This article was originally published on The European Sting.


This article is brought to you thanks to the strategic cooperation of The European Sting with the World Economic Forum.

Author: Nicholas Stern, President, Royal Economic Society

“Last Friday, Pope Francis called for nothing less than “a financial paradigm shift” in order to tackle climate change. His comments, made at a conference hosted by the Vatican and uniting business people, policy-makers of different stripes, indigenous leaders, academics and young people, could not be more timely: humanity is at a turning point. But when it comes to the economy, if handled sensibly and without delay, this turning point does not have to be a breaking point.

Over the past 70 years, the world has seen remarkable advances that are unprecedented in its history. These include an increase in average life expectancy around the world from around 40 to around 70 years, a rise in income per capita by a factor of around four, and huge declines in the number of people living in absolute poverty. One result of this has been a near trebling of the global population as fewer people die early deaths. These outcomes have in large measure been fostered by a spirit of internationalism, international collaboration and a functioning international economic order, all created after the second world war.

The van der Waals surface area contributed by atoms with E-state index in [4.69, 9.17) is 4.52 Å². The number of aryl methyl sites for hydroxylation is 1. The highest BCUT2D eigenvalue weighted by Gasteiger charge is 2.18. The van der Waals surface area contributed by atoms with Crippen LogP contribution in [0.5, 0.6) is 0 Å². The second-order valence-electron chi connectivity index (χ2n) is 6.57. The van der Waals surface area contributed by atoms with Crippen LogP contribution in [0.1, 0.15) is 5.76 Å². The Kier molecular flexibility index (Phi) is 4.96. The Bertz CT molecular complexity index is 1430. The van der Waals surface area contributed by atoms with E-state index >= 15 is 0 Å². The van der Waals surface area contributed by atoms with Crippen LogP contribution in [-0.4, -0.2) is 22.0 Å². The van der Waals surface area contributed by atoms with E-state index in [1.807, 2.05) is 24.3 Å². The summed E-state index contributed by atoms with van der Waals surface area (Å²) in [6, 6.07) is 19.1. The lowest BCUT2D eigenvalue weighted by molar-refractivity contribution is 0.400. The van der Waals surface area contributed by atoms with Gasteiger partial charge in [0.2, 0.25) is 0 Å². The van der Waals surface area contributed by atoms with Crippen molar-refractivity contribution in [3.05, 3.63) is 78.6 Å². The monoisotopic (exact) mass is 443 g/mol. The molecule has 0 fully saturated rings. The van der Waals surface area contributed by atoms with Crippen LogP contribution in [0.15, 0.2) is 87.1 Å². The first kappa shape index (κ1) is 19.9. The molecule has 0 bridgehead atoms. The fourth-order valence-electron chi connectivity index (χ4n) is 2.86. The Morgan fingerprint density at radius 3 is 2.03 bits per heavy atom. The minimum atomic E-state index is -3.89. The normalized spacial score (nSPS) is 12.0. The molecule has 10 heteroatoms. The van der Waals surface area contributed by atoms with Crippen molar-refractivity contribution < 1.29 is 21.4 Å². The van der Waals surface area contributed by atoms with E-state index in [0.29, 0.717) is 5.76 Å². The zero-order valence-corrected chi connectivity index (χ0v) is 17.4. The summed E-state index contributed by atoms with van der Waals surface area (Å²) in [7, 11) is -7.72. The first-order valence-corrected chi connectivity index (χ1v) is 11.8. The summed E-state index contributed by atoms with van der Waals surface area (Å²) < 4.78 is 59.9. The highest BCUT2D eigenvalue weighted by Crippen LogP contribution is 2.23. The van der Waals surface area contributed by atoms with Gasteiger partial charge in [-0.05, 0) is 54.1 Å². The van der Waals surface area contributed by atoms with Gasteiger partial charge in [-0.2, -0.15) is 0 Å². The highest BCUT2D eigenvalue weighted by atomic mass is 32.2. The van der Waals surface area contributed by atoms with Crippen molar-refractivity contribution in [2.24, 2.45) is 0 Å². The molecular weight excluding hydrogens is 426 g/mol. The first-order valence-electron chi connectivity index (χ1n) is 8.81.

At the same time as this record growth in our numbers and wealth, we have seen fundamental changes in our natural capital, including the atmosphere, oceans, forests, glaciers, rivers and biodiversity. In 142 tropical countries, for instance, the overall area of natural forest declined by 11% between 1990 and 2015. Oceans have recorded a 30% increase in acidity since the start of the industrial revolution, and acidity is projected to increase to a pH level that the oceans have not experienced for more than 20 million years…”

Read on at: The European Sting.